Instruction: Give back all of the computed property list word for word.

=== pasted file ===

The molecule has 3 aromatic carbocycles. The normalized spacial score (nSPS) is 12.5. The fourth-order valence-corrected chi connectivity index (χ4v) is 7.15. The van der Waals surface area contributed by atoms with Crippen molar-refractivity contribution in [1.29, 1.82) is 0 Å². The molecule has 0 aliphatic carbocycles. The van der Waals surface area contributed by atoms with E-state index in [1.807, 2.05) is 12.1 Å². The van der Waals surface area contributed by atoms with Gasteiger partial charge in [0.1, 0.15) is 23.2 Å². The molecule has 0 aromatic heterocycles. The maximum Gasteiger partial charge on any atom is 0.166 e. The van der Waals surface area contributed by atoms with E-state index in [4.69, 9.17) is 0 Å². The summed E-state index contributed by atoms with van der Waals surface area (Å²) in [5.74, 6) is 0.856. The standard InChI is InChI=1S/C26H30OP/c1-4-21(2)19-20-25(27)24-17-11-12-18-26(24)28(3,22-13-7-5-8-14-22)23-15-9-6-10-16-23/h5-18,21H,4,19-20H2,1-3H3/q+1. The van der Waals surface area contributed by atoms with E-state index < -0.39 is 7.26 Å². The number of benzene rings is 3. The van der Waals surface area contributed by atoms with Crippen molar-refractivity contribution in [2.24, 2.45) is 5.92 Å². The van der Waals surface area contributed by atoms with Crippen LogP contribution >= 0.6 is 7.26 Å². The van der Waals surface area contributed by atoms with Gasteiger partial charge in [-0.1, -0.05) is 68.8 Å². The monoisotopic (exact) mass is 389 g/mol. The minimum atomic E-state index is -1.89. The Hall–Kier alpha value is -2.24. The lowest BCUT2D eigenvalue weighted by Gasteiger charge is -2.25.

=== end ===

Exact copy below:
The molecule has 3 aromatic carbocycles. The normalized spacial score (nSPS) is 12.5. The fourth-order valence-corrected chi connectivity index (χ4v) is 7.15. The van der Waals surface area contributed by atoms with Crippen molar-refractivity contribution in [1.29, 1.82) is 0 Å². The molecule has 0 aliphatic carbocycles. The van der Waals surface area contributed by atoms with E-state index in [1.807, 2.05) is 12.1 Å². The van der Waals surface area contributed by atoms with Gasteiger partial charge in [0.1, 0.15) is 23.2 Å². The molecule has 0 aromatic heterocycles. The maximum Gasteiger partial charge on any atom is 0.166 e. The van der Waals surface area contributed by atoms with E-state index in [4.69, 9.17) is 0 Å². The summed E-state index contributed by atoms with van der Waals surface area (Å²) in [5.74, 6) is 0.856. The standard InChI is InChI=1S/C26H30OP/c1-4-21(2)19-20-25(27)24-17-11-12-18-26(24)28(3,22-13-7-5-8-14-22)23-15-9-6-10-16-23/h5-18,21H,4,19-20H2,1-3H3/q+1. The van der Waals surface area contributed by atoms with E-state index < -0.39 is 7.26 Å². The number of benzene rings is 3. The van der Waals surface area contributed by atoms with Crippen molar-refractivity contribution in [2.24, 2.45) is 5.92 Å². The van der Waals surface area contributed by atoms with Crippen LogP contribution >= 0.6 is 7.26 Å². The van der Waals surface area contributed by atoms with Gasteiger partial charge in [-0.1, -0.05) is 68.8 Å². The monoisotopic (exact) mass is 389 g/mol. The minimum atomic E-state index is -1.89. The Hall–Kier alpha value is -2.24. The lowest BCUT2D eigenvalue weighted by Gasteiger charge is -2.25.